If good weather, high prices and lots of hard work have given you some extra funds for the farm, what should you do with it? It's a good problem to have, and an important question to ask. To make the most of your revenues, try these three financial options on for size:
Pay down debt
In 2017, Statistics Canada reported farm debt outstanding rose to $102.3 billion in Canada, up 6.6% from the previous year. By lowering your debt levels now, you’ll be able to borrow more when big projects—or hard times—crop up. When it comes to cutting your debt, a simple rule is to tackle the high-interest stuff first—this means credit cards, trade accounts, and short-term loan facilities. If your term loan has prepayment penalties, compare those costs with the savings you'd make in interest. It's definitely best to be debt-free, but at some point, it can be smart to switch from paying down debt to investing. A good guideline is to put your money towards whatever's higher: debt interest rate or investment rate of return.
Build up working capital
If you're benefiting from current low rates and feeling comfortable with your debt situation, consider using your extra funds to build up working capital. By parking your money in a GIC or T-Bill account, you can earn interest and grow those savings in a secure place. If you're not sure when you'll need to access these funds, make sure you deposit them in an accessible account. A short-term GIC is one option; a cashable GIC is another. With a cashable GIC, you can withdraw your money any time—but the longer you keep it in, the more interest you earn. Another way to build working capital is to pay down your short-term credit (go back to that first point) and pre-buy inputs for the next crop year. The pre-buy discount is often more than the interest you’d earn in a short-term investment.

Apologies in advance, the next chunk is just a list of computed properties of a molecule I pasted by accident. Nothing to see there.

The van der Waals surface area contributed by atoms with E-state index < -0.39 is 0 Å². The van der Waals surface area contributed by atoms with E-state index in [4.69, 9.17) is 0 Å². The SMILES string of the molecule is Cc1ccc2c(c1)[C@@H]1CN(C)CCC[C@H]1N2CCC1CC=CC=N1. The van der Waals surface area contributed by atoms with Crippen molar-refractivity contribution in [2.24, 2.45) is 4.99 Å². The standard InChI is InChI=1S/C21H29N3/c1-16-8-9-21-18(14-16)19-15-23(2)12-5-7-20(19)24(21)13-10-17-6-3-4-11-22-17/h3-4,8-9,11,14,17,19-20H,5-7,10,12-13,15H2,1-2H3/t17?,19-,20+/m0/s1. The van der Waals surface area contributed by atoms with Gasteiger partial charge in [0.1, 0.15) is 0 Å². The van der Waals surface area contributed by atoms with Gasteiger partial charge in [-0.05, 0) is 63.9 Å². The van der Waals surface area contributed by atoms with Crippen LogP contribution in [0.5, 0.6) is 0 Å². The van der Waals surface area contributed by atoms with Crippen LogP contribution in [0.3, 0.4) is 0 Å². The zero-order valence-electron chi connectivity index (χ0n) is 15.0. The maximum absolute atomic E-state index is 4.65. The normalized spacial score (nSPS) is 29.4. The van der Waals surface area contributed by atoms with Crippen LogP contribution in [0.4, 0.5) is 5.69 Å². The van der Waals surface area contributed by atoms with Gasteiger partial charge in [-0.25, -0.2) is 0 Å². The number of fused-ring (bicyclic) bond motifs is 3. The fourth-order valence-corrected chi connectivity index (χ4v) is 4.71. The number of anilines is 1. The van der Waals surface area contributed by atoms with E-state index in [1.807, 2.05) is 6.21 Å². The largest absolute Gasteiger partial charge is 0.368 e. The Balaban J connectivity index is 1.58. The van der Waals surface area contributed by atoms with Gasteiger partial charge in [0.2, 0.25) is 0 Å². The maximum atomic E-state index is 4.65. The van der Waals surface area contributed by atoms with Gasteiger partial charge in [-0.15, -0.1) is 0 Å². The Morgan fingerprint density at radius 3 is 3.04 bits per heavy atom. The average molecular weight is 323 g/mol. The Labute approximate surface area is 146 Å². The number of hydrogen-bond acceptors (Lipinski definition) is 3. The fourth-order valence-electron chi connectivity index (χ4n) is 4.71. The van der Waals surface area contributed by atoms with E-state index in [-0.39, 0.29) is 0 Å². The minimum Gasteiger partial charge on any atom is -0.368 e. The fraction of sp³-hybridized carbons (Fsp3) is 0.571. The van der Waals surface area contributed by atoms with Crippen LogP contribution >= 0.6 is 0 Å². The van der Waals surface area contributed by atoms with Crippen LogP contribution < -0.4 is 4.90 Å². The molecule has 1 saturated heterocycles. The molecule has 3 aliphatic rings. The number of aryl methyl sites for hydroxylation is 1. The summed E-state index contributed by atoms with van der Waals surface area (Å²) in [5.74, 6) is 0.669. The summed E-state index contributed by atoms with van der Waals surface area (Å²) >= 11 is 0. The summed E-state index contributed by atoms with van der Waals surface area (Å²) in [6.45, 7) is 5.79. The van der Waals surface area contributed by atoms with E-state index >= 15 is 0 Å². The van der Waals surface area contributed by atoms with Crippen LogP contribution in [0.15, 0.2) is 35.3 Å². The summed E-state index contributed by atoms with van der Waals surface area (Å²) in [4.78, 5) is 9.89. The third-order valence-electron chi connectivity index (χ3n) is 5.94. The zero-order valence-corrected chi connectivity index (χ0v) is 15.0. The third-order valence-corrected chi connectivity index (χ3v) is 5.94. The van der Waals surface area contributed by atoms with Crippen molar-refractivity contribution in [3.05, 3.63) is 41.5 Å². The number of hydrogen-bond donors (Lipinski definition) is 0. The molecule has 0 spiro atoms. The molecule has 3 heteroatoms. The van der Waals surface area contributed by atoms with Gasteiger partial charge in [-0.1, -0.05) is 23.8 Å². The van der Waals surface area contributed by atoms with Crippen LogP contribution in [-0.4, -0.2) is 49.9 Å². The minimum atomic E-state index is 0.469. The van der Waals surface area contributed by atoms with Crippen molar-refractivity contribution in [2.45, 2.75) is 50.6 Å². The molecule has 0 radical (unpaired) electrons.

Reinvest in your operation
The third option is the most fun: spend the money! But don't just buy something because you can—do some research and spend it on land, equipment, or upgrades that will make your operation more efficient or more profitable.
And don't forget that you and your family are a big part of your operation. Invest in a weekend away to the mountains or new bikes for everyone—the time you spend together will allow you to refresh and refocus on your operation.
Whatever you decide to do with your hard-earned money, take time to think through the short-term and long-term effects. Ultimately, the financial decisions you make in the good years should help you through the challenging ones.